5@5 is a daily, food-related list from chefs, writers, political pundits, musicians, actors, and all manner of opinionated people from around the globe.
Even though Portugal played a key role in the Age of Discovery, traditional Portuguese cooking remains somewhat of an uncharted territory for the American palate.
George Mendes, the executive chef of Aldea restaurant and a first-generation American born to Portuguese parents, is here to lift the lid on what the western part of the Iberian Peninsula has cooking.
Five Cornerstones of Portuguese Cuisine: George Mendes
It all stems back to the Portuguese seafarers of the 15th Century; we're one with the ocean. One of our most popular dishes is Bulhão Pato, a clam dish cooked with lots of garlic and fresh cilantro that is named after the famous poet who invented its preparation.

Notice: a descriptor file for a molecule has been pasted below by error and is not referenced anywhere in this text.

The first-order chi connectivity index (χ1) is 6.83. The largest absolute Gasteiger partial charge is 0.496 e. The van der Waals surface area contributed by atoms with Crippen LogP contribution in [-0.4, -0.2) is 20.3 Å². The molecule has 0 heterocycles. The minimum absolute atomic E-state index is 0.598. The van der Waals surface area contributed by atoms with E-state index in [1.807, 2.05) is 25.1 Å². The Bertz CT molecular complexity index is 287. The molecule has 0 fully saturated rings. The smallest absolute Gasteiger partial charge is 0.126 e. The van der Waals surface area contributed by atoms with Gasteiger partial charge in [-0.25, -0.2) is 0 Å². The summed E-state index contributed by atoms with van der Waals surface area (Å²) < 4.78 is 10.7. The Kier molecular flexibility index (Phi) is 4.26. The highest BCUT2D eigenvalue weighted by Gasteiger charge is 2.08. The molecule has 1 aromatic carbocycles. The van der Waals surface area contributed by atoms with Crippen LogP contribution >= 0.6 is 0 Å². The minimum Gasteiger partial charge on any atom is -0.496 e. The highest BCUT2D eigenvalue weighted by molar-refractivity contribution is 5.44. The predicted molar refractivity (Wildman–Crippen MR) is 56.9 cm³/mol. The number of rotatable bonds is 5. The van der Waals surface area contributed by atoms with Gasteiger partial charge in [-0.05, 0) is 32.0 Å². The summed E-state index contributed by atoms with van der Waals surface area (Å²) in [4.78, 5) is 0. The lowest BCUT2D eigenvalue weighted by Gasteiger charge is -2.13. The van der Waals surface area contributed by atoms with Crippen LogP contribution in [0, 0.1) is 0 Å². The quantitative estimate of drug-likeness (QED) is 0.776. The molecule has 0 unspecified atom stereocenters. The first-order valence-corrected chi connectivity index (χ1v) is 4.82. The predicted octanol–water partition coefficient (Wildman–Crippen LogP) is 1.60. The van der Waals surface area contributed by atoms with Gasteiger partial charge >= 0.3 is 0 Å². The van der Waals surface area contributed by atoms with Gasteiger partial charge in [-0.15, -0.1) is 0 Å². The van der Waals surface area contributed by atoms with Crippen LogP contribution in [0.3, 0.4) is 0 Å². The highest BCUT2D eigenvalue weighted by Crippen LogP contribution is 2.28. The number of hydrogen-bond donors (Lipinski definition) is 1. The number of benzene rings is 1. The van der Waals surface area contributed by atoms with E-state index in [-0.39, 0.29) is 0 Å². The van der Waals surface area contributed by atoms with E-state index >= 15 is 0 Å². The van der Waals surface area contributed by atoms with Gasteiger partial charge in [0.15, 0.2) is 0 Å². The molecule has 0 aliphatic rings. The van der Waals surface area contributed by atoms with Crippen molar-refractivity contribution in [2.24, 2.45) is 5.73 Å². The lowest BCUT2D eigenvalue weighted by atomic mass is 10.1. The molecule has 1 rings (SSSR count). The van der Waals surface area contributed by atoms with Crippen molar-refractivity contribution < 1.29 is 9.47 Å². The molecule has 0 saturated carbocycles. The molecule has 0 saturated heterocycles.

Here's a tip: After buying dried bacalhau, make sure you submerge it in cold water for a minimum of 36 hours, changing the water three times, before using it.
5. Wine...and plenty of it!
Now, fado is one of our most popular forms of music in Portugal and our vineyards are turning out some of the most high-quality, well-crafted wines in the world. It still goes largely unrecognized, but some of the world's top French winemakers are making their product with Portuguese grapes.
Clams “Bulhão Pato”
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